Chrisf - your level of study and comprehension is apparent. Enjoy your cheap, rusty swords. Brian's level is also apparent and that's why he doesn't appreciate cheap, rusty swords. He wants something better. If you don't aspire to that, fine, but have the decency not to denigrate those that do. After all, you want respect for the low end of the craft, why not the high end? Making jokes about a persons character is low.
  19. A puzzle indeed. Why fake the mei of the 6th gen Shigetaka who seems to be a run of the mill smith and then why fake papers to verify it as such? The three kanji with question marks read - Yo Ito-Zou ("given to Itozou"), and the Japanese dealer that recently translated them also said he had no doubt the mei was gimei based on the carving style. The date discrepancy is enough to confirm to me that it is gimei and that the papers are fake, though. Thanks for the help, guys.
  20. I have green Tokubetsu kicho papers from the 1960's for a Shigetaka blade I have. viewtopic.php?f=1&t=8593 The sword is signed 6th gen Shigetaka and dated 1663, which is when the nidai Shigetaka worked, so I'm fairly certain my papers are meaningless.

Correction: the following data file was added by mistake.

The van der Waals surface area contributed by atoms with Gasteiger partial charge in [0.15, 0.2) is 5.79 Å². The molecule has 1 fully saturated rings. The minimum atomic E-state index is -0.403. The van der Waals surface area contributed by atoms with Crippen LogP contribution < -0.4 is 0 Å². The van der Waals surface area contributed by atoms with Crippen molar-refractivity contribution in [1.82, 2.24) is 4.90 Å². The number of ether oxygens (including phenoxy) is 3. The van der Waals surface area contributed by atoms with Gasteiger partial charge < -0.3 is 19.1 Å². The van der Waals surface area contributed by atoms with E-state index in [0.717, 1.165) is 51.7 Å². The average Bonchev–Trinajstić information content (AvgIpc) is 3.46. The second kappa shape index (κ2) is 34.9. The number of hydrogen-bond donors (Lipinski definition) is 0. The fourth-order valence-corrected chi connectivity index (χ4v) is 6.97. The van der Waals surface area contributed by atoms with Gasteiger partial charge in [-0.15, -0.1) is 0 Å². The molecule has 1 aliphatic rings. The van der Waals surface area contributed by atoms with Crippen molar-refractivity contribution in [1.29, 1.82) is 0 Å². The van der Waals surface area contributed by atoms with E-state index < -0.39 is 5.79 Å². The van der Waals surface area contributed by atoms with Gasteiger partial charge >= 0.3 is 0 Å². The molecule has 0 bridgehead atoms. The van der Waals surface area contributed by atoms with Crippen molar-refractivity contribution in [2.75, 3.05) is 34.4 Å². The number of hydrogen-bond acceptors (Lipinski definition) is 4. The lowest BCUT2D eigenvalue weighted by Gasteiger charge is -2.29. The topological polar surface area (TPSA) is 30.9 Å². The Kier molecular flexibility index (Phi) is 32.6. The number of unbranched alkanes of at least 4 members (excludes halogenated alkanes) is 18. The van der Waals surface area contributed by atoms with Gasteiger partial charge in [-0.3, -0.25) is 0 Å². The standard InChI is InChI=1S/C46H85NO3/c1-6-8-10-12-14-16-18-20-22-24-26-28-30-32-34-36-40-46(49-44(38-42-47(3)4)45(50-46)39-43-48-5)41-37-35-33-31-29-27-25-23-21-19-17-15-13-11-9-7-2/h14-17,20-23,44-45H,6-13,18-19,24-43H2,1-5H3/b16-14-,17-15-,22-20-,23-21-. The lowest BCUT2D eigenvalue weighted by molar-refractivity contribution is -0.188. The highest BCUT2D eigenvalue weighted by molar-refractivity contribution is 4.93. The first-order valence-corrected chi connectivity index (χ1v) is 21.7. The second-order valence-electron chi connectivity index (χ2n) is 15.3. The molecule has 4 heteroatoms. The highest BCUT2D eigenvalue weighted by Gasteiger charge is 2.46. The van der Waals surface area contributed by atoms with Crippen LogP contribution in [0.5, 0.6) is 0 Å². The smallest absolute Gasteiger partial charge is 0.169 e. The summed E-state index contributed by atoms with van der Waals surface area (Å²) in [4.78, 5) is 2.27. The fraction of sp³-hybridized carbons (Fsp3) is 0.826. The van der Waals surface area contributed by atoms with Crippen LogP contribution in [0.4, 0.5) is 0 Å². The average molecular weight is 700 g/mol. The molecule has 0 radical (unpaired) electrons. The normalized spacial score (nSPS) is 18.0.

21. A friend and I took six swords into Japan from Hong Kong via Narita airport in June. The process is not difficult providing you have organised with your dealer/polisher that you will be arriving. Customs will check with the dealer to verify you are taking the swords to him. We had a letter from our dealer stating this, including his contacts and address in Japanese. We checked the swords in at HK, ticked the box for swords on the customs declaration form in Japan (much to the surprise of the immigration counter lady), collected our two sword flightcases from the oversize baggage, handed them to customs and were escorted to an area where the registration process took place. This took a while, approximately an hour and a half, as the official measured each blade and noted the signatures. Include tissue and oil in your case as the official handles the blade. You are responsible for repacking. After this process we were given the registration papers and the swords and we went on our merry way.
  22. Buddhist connotations? http://www.exoticindiaart.com/product/ZJ94/
  23. There's an exhibition going on...they won't need to spend 4 hrs with you. I just think that 'half' an oshigata won't attract the average NihonTo enthusiast who tend to want the best for their blade. Complete, professional package for a small fee sounds better than a free, rough sketch.
  24. Lee Bray


    My whimsical opinion has been drooling over this tsuba since Tsuruta San advertised it. Who worries about others and their circles? (j/k, Ford. ) Thanks for the other image, Eric.